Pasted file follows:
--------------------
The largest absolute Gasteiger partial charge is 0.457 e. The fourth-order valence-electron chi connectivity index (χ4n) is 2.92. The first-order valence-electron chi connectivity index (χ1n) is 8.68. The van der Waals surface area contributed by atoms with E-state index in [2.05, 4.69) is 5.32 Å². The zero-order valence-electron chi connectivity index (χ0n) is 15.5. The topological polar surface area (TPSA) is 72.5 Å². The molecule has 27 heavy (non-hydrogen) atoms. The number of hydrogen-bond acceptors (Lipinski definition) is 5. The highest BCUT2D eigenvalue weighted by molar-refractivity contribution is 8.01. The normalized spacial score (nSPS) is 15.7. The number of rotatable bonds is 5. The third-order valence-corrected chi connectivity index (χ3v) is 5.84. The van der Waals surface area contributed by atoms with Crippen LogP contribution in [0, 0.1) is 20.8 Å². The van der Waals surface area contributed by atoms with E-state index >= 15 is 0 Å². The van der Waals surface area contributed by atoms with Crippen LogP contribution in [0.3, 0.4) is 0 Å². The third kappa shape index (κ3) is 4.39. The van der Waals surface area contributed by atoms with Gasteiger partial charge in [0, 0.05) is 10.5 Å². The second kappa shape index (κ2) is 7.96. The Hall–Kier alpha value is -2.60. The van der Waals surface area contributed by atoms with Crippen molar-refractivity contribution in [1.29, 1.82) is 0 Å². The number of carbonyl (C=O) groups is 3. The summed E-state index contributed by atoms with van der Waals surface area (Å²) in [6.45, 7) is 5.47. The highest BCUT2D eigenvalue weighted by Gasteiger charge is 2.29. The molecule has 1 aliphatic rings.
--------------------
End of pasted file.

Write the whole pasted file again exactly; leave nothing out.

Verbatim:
The largest absolute Gasteiger partial charge is 0.457 e. The fourth-order valence-electron chi connectivity index (χ4n) is 2.92. The first-order valence-electron chi connectivity index (χ1n) is 8.68. The van der Waals surface area contributed by atoms with E-state index in [2.05, 4.69) is 5.32 Å². The zero-order valence-electron chi connectivity index (χ0n) is 15.5. The topological polar surface area (TPSA) is 72.5 Å². The molecule has 27 heavy (non-hydrogen) atoms. The number of hydrogen-bond acceptors (Lipinski definition) is 5. The highest BCUT2D eigenvalue weighted by molar-refractivity contribution is 8.01. The normalized spacial score (nSPS) is 15.7. The number of rotatable bonds is 5. The third-order valence-corrected chi connectivity index (χ3v) is 5.84. The van der Waals surface area contributed by atoms with Crippen LogP contribution in [0, 0.1) is 20.8 Å². The van der Waals surface area contributed by atoms with E-state index >= 15 is 0 Å². The van der Waals surface area contributed by atoms with Crippen LogP contribution in [0.3, 0.4) is 0 Å². The third kappa shape index (κ3) is 4.39. The van der Waals surface area contributed by atoms with Gasteiger partial charge in [0, 0.05) is 10.5 Å². The second kappa shape index (κ2) is 7.96. The Hall–Kier alpha value is -2.60. The van der Waals surface area contributed by atoms with Crippen molar-refractivity contribution in [1.29, 1.82) is 0 Å². The number of carbonyl (C=O) groups is 3. The summed E-state index contributed by atoms with van der Waals surface area (Å²) in [6.45, 7) is 5.47. The highest BCUT2D eigenvalue weighted by Gasteiger charge is 2.29. The molecule has 1 aliphatic rings.